This would leave most normal folks in despair, thus matching their everyday experiences, but yin meets yang, and every time it looks like we are all barrel-rolling into the sun, we get Irving, and then we get Wayne Shaw.

In short, 2017 is going to be fun of grand surprises for us all. I look forward to the day President Trump tries to fete the Patriots and only gets to Skype with Bob Kraft and the equipment guys who midwifed DeflateGate, and Mark Davis in Las Vegas, just to see if he can get a P.F. Chang’s into the Bellagio.

Why not? This is sport’s year-long tribute to sketch comedy, and evidently everyone is signing on enthusiastically to replace lessons of morality and honor and equality and dignity and sportsmanship with slackened jaws and belly laughs.

So yay sports! Or as it is clearly becoming, A Night At The Improv.

Patriots win one for the ages, but where does it rank?

Patriots win one for the ages, but where does it rank?

The price of watching Roger Goodell being booed back to the Bronze Age is a subtle but real one, and one that people will feel very dearly soon enough.

The last great cathartic Super Bowl is now done, with the New England Patriots winning the brilliant and decisive battle to be sports’ new evil empire. In doing so, it rendered Goodell a permanent and risible punch line in National Football League history, the mall cop who wanted the death penalty for littering, and in the words of the song “got what he wanted but he lost what he had.”

True, $40 million a year can make the dissolution of your public persona a reasonably decent tradeoff, but we lost the argument about who won his windmill tilt with the Patriots. It’s done, and he is now permanently and irrevocably a figure of ridicule.

But that’s not the only debating point America lost Sunday night, and while you wouldn’t think it given how much time we are willing to shouting at each other, quality arguments are not easily replaced.

We have almost surely lost the mindless debate about the best quarterback ever, because there is nothing anyone can bring up that the words “Tom Brady” cannot rebut except calling his own plays, and since that is no longer allowed in football, it is a silly asterisk to apply.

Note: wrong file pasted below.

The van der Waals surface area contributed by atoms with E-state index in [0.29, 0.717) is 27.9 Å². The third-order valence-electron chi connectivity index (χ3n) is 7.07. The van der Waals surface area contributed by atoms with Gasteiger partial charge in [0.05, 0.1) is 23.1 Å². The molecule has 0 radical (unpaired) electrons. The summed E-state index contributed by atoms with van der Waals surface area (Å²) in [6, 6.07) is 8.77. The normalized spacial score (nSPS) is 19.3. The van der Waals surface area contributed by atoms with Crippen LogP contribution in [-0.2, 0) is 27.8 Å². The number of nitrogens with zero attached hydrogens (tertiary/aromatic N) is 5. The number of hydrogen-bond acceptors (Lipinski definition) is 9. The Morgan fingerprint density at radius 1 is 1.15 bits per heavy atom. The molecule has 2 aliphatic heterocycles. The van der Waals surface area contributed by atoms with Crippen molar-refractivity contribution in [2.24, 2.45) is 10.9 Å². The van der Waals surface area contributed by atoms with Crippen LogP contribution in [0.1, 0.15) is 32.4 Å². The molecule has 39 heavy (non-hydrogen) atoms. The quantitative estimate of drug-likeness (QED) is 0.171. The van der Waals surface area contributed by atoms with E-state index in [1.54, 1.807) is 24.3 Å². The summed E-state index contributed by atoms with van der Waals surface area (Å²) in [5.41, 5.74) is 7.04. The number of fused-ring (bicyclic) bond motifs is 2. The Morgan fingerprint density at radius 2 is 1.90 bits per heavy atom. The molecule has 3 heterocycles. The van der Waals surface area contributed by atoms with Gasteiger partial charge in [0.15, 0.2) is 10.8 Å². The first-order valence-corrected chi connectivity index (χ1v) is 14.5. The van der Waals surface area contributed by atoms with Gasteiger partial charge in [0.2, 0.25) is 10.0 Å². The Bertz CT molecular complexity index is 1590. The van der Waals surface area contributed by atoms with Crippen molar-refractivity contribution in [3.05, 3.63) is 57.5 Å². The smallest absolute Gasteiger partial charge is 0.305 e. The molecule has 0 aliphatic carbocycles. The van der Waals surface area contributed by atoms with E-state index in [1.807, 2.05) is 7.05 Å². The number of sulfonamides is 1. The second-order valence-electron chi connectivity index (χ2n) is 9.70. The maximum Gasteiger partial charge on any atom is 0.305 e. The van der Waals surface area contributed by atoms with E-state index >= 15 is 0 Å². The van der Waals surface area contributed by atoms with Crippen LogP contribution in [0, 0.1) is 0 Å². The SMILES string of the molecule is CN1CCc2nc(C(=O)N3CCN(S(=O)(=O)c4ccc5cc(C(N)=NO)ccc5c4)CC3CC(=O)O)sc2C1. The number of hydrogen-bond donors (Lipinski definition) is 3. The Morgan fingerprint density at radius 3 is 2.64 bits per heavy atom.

We have almost surely lost the equally silly shouter about the best coach ever. Bill Belichick is defiantly not fun, but he has built, improved and bronzed an organizational model that is slowly swallowing the rest of the sport. That and five trophies makes him the equal if not better of the short list of Paul Brown, George Halas, Vince Lombardi, Bill Walsh and Tom Landry.

Plus, Belichick locked up the most absurd response to a question in coaching history Monday when he said, “As great as today feels . . . we're five weeks behind the other teams for the 2017 season.” Even allowing for Gregg Popovich in-game interviews, the so-grim-he-could-make-a-robot-cry worship-the-process response has now become a cliché. If 2017 prep was so important, he should have skipped yesterday’s game, and he definitely should have chosen not to waste so much time on the trophy stand after the game when training camp drills needed to be scheduled.

Oh, and DeflateGate died. Dead. No zombie possibilities here.

We do have a meatheaded argument ahead of us about which championship in the last year is the best, which can be settled here.

1. Leicester City, because 5,000-1 is 5,000-1, and the whole world understands that. Plus, there was invaluable three-month buildup that engaged non-soccer fans.

2. Chicago Cubs, because 108 years is 108 years.

3. New England Patriots, because . . . well, I don’t have to explain it unless you have no useful memory span. “Down 25 In The Third Quarter” is the new “Down 3-1.”

4. Cleveland Cavaliers, because they slayed the first unbeatable Warrior team by coming from 3-1 down, and even as a silver medalist, it will always be an internet meme, which is what passes for memorable in our decrepit culture.

5. (tie) Villanova basketball and Clemson football in a tie, because they were essentially the same great game.

7. The Pittsburgh Penguins, because the Stanley Cup Final was devoid of drama or high moments, and only 14:53 of overtime. Feh.

But everything else is settled, and this Super Bowl will not be topped for a long time. Our current cycle of absurd championships is almost surely going to end soon, because “Down 3-1” has happened twice in eight months (three times, if you count Warriors over Thunder), and the bar has now been placed well beyond reasonable clearing.

Indeed, the only thing left is for a championship team to spontaneously combust on the award stand. But if they do so and ignite Roger Goodell along the way, that would be an ending America would cheerfully endorse.

But that also isn’t an argument any more, and yes, that includes Gary Bettman.